As a general rule, people must not take the law into their own hands, even when enforcing their rights: they must seek a remedy through the courts. Hence a landlord is not allowed forcibly to evict a former tenant who is occupying his house illegally; if he does so the person who has been evicted can apply to court for an order restoring his occupation pending a ruling by a court on his right to occupy the house.

The same applies to local authorities and, in a constitutional State, to the central government. They cannot take the law into their own hands either. Local authorities — i.e. urban councils and rural district councils — can exercise only the powers that are given to them by statute or by the Constitution. They cannot carry out demolitions except to the extent that a statute authorises them to. The Urban Councils Act allows urban councils to demolish buildings and structures, but only in the following circumstances:

  • Where the structures have been built over sewers, drains or water mains — though in the case of water mains the council must give at least 30 days’ notice [sections 180 & 186].
  • In order to enforce conditions of title to land, though the council must allow the person allegedly infringing the conditions at least 28 days within which to appeal to the Administrative Court [section 199].
  • In order to prevent buildings encroaching on to roads, though again the council must allow an opportunity to appeal to the Administrative Court [section 213].

The Act does permit councils to make by-laws requiring the demolition of buildings which are dangerous, dilapidated or unhealthy or which do not conform to approved plans or building standards, and allowing the councils to demolish the buildings if the owners refuse to do so [paragraphs 30, 42 and 43 of the Third Schedule]. The Rural District Councils Act gives very similar powers to rural district councils.

BUT the Act does not give local authorities a broad general power to demolish buildings; they can do so only in specific circumstances. And in all the cases listed in the Acts, local authorities must first give notice to the people whose buildings are to be demolished; and in some cases the people must be allowed an opportunity to appeal to the Administrative Court. Demolitions in the absence of notice are illegal.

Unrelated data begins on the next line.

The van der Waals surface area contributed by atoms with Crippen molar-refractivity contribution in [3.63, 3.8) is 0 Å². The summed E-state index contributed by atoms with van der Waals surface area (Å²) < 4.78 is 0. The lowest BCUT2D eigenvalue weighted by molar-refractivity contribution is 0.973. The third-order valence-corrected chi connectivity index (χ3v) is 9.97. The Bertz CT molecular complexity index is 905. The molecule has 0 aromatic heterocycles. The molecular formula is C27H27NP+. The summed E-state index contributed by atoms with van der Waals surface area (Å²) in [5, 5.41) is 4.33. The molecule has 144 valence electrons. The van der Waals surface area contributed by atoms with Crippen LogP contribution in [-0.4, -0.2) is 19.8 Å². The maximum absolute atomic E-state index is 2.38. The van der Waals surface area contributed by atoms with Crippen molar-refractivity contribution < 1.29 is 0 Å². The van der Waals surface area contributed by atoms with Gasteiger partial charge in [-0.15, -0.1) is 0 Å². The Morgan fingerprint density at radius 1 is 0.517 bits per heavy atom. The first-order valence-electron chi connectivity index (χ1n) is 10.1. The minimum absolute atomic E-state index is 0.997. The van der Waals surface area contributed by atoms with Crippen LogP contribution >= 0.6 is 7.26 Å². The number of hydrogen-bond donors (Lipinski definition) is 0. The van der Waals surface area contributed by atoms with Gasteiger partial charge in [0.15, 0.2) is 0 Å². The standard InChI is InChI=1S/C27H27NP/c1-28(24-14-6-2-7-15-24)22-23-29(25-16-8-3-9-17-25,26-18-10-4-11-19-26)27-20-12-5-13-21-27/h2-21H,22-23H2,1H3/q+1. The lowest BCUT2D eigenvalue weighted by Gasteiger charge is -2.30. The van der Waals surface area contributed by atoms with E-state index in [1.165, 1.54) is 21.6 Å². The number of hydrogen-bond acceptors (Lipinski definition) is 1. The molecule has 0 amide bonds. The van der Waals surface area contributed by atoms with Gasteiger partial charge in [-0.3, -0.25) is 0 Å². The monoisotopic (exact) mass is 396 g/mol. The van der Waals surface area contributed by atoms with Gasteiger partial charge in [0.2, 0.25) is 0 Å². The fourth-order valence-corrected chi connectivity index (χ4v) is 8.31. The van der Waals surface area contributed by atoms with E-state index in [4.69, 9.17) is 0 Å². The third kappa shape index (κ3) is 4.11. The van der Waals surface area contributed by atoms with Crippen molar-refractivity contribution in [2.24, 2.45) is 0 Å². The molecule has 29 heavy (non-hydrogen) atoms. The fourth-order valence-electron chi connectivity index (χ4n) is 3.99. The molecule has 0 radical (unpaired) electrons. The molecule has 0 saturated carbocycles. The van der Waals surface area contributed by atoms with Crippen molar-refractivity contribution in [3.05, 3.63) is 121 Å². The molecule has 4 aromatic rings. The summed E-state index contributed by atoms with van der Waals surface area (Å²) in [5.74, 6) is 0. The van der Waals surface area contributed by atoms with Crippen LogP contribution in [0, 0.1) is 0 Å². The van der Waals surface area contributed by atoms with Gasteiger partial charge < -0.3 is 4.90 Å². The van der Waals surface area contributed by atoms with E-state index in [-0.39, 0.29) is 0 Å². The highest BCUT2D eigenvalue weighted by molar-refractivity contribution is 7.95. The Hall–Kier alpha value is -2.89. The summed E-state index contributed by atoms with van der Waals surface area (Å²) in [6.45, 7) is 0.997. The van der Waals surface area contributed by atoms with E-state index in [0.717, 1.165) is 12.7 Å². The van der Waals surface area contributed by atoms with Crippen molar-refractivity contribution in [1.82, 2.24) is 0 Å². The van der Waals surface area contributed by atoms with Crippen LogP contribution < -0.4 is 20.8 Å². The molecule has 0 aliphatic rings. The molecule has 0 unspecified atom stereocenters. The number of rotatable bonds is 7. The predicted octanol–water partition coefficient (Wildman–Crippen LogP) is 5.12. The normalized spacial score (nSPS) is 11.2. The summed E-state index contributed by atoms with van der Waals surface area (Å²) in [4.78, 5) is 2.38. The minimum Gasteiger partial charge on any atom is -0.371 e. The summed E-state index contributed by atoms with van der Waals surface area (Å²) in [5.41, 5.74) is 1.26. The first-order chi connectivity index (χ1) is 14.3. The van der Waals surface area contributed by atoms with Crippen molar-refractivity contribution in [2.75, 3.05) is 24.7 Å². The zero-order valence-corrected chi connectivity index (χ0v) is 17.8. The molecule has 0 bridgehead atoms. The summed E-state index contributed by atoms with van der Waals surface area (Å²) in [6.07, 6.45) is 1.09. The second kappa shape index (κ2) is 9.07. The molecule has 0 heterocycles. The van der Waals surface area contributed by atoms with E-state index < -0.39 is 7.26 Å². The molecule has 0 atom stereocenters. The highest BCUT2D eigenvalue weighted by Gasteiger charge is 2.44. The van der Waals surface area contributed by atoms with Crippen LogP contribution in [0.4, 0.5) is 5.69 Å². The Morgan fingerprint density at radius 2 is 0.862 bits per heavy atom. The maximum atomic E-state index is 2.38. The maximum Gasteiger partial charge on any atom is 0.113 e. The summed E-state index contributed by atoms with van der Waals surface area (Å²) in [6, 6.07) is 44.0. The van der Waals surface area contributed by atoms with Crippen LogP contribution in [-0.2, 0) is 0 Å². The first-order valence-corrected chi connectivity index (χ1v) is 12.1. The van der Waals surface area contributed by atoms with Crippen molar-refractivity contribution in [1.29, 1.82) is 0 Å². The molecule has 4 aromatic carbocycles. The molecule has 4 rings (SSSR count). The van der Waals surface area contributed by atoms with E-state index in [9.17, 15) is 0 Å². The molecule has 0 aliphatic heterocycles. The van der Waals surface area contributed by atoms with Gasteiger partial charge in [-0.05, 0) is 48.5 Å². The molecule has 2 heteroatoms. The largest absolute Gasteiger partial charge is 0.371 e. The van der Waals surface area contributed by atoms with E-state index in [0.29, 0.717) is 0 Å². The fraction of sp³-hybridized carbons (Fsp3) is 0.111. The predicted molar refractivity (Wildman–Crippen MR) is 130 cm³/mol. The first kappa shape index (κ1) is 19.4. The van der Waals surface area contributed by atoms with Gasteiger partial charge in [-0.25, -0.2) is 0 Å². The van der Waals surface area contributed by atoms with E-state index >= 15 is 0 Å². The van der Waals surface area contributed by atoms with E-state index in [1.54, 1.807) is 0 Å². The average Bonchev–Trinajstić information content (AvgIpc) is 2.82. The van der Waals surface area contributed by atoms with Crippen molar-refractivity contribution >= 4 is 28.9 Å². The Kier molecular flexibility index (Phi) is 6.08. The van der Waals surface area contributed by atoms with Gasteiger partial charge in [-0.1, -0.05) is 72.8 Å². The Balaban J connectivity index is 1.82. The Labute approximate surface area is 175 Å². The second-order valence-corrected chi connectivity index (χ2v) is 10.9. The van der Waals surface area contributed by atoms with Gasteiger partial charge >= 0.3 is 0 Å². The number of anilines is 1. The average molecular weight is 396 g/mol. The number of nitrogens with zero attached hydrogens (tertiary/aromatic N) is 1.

The Housing Standards Control Act provides for the demolition of buildings which are unsuitable for occupation, whether through being badly built, or lacking in essential facilities or through general dilapidation.

BUT local authorities are not allowed simply to demolish such buildings. Before doing so they must approach a housing court [i.e. a magistrates court] and obtain an order requiring the owner of the building to demolish it, and only if the owner fails to do so may the local authority send in its bulldozers. The owner must be given notice of the application to the housing court and must be given an opportunity to oppose the granting of a demolition order.

Quite clearly, local authorities have not followed the procedures laid down in the Housing Standards Control Act before undertaking the demolitions, and they have not given the notice required by the Urban Councils Act or the Rural District Councils Act. There is no other statute that authorises local authorities to demolish buildings and structures. The demolitions are therefore not only unconstitutional but illegal under ordinary law as it stands.

Local authorities are undoubtedly faced with a very difficult situation. Thousands of residential stands have been allocated on land that was reserved for public purposes, and if people are allowed to occupy these stands they will need services such as water, sewerage and refuse removal which the local authorities may be unable to provide.

On the other hand the local authorities are not blameless. They must have known that stands were being allocated illegally, yet they sat back and did nothing. Only when the problem reached unmanageable proportions did they try to do something about it — and then the remedy they chose was unlawful.

The rule of law requires laws to be enforced continuously. If the local authorities had remembered that, instead of sitting back until enforcement became virtually impossible, they would not have to cope with the mess that confronts us all today.- By Veritas Zimbabwe